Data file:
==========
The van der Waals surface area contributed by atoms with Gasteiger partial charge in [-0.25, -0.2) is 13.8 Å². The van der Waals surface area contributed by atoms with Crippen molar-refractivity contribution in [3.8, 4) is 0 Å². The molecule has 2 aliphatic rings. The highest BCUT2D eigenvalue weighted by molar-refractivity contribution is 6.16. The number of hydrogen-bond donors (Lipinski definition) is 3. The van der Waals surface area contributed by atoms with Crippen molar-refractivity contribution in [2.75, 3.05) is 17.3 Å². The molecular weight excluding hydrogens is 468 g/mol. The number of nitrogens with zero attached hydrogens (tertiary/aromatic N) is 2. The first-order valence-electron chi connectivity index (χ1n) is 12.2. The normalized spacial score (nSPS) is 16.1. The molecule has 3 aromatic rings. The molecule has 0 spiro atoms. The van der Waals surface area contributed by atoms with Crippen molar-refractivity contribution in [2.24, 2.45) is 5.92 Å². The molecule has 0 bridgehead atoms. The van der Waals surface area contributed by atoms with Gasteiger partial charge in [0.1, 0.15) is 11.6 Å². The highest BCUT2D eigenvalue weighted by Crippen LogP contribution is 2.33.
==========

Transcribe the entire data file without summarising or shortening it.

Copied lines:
The van der Waals surface area contributed by atoms with Gasteiger partial charge in [-0.25, -0.2) is 13.8 Å². The van der Waals surface area contributed by atoms with Crippen molar-refractivity contribution in [3.8, 4) is 0 Å². The molecule has 2 aliphatic rings. The highest BCUT2D eigenvalue weighted by molar-refractivity contribution is 6.16. The number of hydrogen-bond donors (Lipinski definition) is 3. The van der Waals surface area contributed by atoms with Crippen molar-refractivity contribution in [2.75, 3.05) is 17.3 Å². The molecular weight excluding hydrogens is 468 g/mol. The number of nitrogens with zero attached hydrogens (tertiary/aromatic N) is 2. The first-order valence-electron chi connectivity index (χ1n) is 12.2. The normalized spacial score (nSPS) is 16.1. The molecule has 3 aromatic rings. The molecule has 0 spiro atoms. The van der Waals surface area contributed by atoms with Crippen molar-refractivity contribution in [2.24, 2.45) is 5.92 Å². The molecule has 0 bridgehead atoms. The van der Waals surface area contributed by atoms with Gasteiger partial charge in [0.1, 0.15) is 11.6 Å². The highest BCUT2D eigenvalue weighted by Crippen LogP contribution is 2.33.